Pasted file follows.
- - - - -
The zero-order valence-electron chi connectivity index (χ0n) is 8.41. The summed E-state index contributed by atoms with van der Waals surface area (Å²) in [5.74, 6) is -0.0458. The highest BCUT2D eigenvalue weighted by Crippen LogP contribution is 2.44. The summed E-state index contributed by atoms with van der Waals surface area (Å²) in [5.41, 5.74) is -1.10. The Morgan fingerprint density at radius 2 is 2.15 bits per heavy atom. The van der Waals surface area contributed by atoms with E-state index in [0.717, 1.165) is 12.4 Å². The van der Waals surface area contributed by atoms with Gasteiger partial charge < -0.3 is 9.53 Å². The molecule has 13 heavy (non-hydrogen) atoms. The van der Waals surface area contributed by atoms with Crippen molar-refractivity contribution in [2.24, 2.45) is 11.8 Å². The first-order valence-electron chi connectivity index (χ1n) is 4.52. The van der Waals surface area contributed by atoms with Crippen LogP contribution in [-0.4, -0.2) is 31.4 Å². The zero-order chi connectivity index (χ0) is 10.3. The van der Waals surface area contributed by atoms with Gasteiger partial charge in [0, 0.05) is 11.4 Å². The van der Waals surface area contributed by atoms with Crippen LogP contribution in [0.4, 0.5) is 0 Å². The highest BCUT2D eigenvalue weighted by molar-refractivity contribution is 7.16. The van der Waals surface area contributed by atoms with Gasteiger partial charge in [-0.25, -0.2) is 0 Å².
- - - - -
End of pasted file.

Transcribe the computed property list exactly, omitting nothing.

The zero-order valence-electron chi connectivity index (χ0n) is 8.41. The summed E-state index contributed by atoms with van der Waals surface area (Å²) in [5.74, 6) is -0.0458. The highest BCUT2D eigenvalue weighted by Crippen LogP contribution is 2.44. The summed E-state index contributed by atoms with van der Waals surface area (Å²) in [5.41, 5.74) is -1.10. The Morgan fingerprint density at radius 2 is 2.15 bits per heavy atom. The van der Waals surface area contributed by atoms with E-state index in [0.717, 1.165) is 12.4 Å². The van der Waals surface area contributed by atoms with Gasteiger partial charge < -0.3 is 9.53 Å². The molecule has 13 heavy (non-hydrogen) atoms. The van der Waals surface area contributed by atoms with Crippen molar-refractivity contribution in [2.24, 2.45) is 11.8 Å². The first-order valence-electron chi connectivity index (χ1n) is 4.52. The van der Waals surface area contributed by atoms with Crippen LogP contribution in [-0.4, -0.2) is 31.4 Å². The zero-order chi connectivity index (χ0) is 10.3. The van der Waals surface area contributed by atoms with Gasteiger partial charge in [0, 0.05) is 11.4 Å². The van der Waals surface area contributed by atoms with Crippen LogP contribution in [0.4, 0.5) is 0 Å². The highest BCUT2D eigenvalue weighted by molar-refractivity contribution is 7.16. The van der Waals surface area contributed by atoms with Gasteiger partial charge in [-0.25, -0.2) is 0 Å².